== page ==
Interim update – 29 September 2021
We’re now able to unveil the latest developments in our plans to support our commitment to deliver two vital aims associated with delivering a resilient water future for Hampshire:
- To protect the Rivers Test and Itchen, two of the world’s finest chalk streams by substantially reducing the amount of water taken from them.
- To safeguard vital public water supplies now and in future by making up the shortfall via alternative, sustainable sources.
We have been developing a series of potential options to achieve these vital twin aims, alongside investment to reduce leakage and improve water efficiency.
A wide-ranging and collaborative assessment of these options with regulators and other statutory consultees, stakeholders and customers has been completed, including a detailed options appraisal process to consider their likely viability and potential impacts.
Options assessed included a desalination plant, several different configurations of water recycling, using advanced treatment techniques to turn what was previously regarded as wastewater into drinking water. We are also exploring building a new pipeline to transport more water from the Havant Thicket Reservoir to our Otterbourne Water Supply Works in consultation with Portsmouth Water.
Why are we looking at different options now?
From the options appraisal process, water recycling and water transfers were assessed as preferable, particularly when impacts on the environment were considered. Desalination ranked lower than these options.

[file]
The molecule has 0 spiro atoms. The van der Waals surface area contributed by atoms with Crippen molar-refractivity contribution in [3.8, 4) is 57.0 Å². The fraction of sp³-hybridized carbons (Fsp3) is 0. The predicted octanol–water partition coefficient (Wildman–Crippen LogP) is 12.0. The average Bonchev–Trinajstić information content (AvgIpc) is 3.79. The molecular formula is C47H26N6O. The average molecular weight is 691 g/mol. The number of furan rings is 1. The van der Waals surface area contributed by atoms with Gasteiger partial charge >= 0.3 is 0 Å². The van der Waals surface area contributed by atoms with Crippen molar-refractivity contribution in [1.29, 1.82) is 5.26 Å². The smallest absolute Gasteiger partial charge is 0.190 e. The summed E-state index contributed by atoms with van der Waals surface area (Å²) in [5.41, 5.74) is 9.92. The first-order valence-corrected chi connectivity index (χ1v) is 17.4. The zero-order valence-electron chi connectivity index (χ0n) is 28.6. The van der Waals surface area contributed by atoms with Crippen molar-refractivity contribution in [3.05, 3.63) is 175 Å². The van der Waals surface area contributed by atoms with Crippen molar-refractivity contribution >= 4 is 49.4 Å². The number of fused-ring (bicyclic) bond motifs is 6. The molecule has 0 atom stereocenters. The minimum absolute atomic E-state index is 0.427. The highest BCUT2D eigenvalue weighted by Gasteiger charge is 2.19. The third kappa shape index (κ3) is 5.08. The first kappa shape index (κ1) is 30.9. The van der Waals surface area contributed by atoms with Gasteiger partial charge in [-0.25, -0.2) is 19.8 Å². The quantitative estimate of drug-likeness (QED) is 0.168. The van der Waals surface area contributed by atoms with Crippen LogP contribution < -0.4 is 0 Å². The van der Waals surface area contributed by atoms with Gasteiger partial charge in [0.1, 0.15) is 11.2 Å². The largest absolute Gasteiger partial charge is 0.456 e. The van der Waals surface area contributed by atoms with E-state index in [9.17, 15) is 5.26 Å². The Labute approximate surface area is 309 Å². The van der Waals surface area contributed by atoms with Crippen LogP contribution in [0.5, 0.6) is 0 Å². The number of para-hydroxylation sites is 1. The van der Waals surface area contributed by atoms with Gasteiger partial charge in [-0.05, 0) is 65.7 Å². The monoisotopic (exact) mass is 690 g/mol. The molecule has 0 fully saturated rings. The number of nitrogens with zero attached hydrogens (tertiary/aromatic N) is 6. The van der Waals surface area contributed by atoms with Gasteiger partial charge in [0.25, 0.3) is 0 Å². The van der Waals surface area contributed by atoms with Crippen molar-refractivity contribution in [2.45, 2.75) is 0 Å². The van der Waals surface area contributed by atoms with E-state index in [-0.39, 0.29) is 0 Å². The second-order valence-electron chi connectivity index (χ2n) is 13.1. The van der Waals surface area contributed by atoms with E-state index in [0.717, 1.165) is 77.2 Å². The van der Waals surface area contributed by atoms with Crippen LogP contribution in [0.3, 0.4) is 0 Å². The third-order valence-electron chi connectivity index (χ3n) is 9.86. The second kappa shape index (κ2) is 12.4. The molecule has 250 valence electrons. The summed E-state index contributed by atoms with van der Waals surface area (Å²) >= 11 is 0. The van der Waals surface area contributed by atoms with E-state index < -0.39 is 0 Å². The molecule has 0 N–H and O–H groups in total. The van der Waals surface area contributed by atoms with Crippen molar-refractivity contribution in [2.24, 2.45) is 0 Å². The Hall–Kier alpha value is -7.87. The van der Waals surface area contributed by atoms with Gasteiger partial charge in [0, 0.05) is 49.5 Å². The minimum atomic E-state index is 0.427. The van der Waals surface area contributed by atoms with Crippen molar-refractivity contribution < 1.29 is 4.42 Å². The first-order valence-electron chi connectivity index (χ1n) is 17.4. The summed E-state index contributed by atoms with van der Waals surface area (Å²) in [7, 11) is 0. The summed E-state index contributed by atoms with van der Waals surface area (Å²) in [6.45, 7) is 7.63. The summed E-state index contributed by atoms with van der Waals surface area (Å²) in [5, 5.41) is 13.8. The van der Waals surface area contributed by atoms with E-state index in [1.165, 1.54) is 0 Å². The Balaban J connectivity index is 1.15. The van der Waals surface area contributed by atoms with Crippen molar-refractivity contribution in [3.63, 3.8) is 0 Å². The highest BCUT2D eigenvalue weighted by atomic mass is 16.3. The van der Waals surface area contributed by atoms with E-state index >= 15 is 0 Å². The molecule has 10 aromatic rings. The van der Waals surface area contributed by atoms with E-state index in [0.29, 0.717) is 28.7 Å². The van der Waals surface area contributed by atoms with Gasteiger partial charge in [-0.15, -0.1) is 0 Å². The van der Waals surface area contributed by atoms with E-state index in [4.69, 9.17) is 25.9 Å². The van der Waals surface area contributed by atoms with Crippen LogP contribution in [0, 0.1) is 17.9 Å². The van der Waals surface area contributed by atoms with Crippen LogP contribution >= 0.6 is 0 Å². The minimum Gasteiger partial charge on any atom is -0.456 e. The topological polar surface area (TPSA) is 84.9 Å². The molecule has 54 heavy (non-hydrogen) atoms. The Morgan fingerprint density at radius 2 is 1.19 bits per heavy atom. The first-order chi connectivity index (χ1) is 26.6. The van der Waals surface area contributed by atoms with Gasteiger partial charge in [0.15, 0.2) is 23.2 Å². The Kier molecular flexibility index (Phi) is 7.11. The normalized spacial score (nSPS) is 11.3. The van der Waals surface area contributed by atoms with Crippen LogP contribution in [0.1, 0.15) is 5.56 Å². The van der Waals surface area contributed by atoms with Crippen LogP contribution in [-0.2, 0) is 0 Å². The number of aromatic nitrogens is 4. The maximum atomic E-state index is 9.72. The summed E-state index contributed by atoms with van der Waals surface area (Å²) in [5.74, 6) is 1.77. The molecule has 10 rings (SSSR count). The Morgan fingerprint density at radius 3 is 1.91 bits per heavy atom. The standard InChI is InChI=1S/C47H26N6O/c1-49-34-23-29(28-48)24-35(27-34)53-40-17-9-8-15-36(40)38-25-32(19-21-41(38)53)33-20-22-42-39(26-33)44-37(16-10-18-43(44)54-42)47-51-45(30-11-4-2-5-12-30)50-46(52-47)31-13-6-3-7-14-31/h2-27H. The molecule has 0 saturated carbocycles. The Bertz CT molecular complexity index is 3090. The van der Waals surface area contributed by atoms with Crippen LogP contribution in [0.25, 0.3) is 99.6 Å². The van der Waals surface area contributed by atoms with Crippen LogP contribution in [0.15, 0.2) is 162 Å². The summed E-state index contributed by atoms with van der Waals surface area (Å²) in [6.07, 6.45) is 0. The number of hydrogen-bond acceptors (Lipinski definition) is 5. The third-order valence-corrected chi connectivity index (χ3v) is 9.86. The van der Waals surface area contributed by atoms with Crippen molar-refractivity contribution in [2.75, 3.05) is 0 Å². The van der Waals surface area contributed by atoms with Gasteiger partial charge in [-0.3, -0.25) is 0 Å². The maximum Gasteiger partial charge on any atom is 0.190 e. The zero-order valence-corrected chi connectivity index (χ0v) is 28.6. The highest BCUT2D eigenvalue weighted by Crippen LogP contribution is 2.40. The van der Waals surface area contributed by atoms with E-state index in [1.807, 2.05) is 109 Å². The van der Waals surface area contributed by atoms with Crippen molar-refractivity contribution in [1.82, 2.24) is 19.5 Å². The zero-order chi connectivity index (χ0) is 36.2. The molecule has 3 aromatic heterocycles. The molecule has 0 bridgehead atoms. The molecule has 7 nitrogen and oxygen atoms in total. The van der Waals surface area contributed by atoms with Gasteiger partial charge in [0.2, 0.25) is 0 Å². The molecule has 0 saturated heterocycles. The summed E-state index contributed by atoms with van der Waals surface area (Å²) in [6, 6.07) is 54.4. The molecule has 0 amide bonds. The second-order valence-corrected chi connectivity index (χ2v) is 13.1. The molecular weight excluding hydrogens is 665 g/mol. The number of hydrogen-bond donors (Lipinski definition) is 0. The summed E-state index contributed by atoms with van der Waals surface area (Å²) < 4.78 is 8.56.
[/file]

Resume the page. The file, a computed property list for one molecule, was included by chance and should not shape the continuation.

Consequently, we have written to our regulators informing them that we’re continuing to explore our proposals for water recycling and water transfer solutions and do not intend to further develop plans for desalination.
Mark Wintringham, Head of Delivery for Water for Life – Hampshire, said: “The need for new resources is driven by reductions in the amount of water we can take from Hampshire’s rivers during a drought and accelerated by climate change and a growing population.
“As a result, we are developing a holistic approach to the water resources challenge in Hampshire that will put the county at the vanguard of sustainable water resources solutions.
“Our proposals, which include investing to reduce leakage and improve water efficiency, will help keep Hampshire’s rivers and taps flowing for us and future generations and pave the way for similar approaches for the rest of the region and indeed the country.”
What happens now?
We are now progressing further investigations and development of the remaining options ahead of our next submission to regulators in December 2021, when we will select our preferred solution, before carrying out further engagement and consultation, and starting the planning process.
Submission documents are available within our technical documents.